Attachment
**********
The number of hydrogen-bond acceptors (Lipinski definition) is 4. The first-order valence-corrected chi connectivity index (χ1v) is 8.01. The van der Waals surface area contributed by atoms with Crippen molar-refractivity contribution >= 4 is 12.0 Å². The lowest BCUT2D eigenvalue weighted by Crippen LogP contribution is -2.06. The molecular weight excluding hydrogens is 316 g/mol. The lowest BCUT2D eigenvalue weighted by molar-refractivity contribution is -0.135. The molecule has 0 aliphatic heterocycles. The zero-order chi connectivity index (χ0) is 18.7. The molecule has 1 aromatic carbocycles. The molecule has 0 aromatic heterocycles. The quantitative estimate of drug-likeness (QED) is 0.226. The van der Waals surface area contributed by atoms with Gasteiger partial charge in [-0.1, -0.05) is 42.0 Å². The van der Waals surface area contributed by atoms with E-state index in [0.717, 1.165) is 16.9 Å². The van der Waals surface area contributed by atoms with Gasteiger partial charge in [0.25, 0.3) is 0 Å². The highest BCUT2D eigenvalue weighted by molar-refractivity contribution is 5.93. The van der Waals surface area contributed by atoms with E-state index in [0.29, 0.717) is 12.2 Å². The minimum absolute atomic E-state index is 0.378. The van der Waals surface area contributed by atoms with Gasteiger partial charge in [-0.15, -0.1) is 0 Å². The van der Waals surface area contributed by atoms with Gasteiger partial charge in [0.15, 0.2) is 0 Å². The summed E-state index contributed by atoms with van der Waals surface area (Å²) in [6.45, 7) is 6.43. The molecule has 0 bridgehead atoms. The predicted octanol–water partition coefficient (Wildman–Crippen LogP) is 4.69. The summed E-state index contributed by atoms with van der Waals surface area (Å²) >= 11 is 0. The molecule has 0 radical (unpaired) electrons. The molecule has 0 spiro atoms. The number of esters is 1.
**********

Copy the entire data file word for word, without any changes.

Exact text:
The number of hydrogen-bond acceptors (Lipinski definition) is 4. The first-order valence-corrected chi connectivity index (χ1v) is 8.01. The van der Waals surface area contributed by atoms with Crippen molar-refractivity contribution >= 4 is 12.0 Å². The lowest BCUT2D eigenvalue weighted by Crippen LogP contribution is -2.06. The molecular weight excluding hydrogens is 316 g/mol. The lowest BCUT2D eigenvalue weighted by molar-refractivity contribution is -0.135. The molecule has 0 aliphatic heterocycles. The zero-order chi connectivity index (χ0) is 18.7. The molecule has 1 aromatic carbocycles. The molecule has 0 aromatic heterocycles. The quantitative estimate of drug-likeness (QED) is 0.226. The van der Waals surface area contributed by atoms with Gasteiger partial charge in [-0.1, -0.05) is 42.0 Å². The van der Waals surface area contributed by atoms with E-state index in [0.717, 1.165) is 16.9 Å². The van der Waals surface area contributed by atoms with Gasteiger partial charge in [0.25, 0.3) is 0 Å². The highest BCUT2D eigenvalue weighted by molar-refractivity contribution is 5.93. The van der Waals surface area contributed by atoms with E-state index in [0.29, 0.717) is 12.2 Å². The minimum absolute atomic E-state index is 0.378. The van der Waals surface area contributed by atoms with Gasteiger partial charge in [-0.15, -0.1) is 0 Å². The van der Waals surface area contributed by atoms with Gasteiger partial charge in [0.15, 0.2) is 0 Å². The summed E-state index contributed by atoms with van der Waals surface area (Å²) in [6.45, 7) is 6.43. The molecule has 0 bridgehead atoms. The predicted octanol–water partition coefficient (Wildman–Crippen LogP) is 4.69. The summed E-state index contributed by atoms with van der Waals surface area (Å²) >= 11 is 0. The molecule has 0 radical (unpaired) electrons. The molecule has 0 spiro atoms. The number of esters is 1.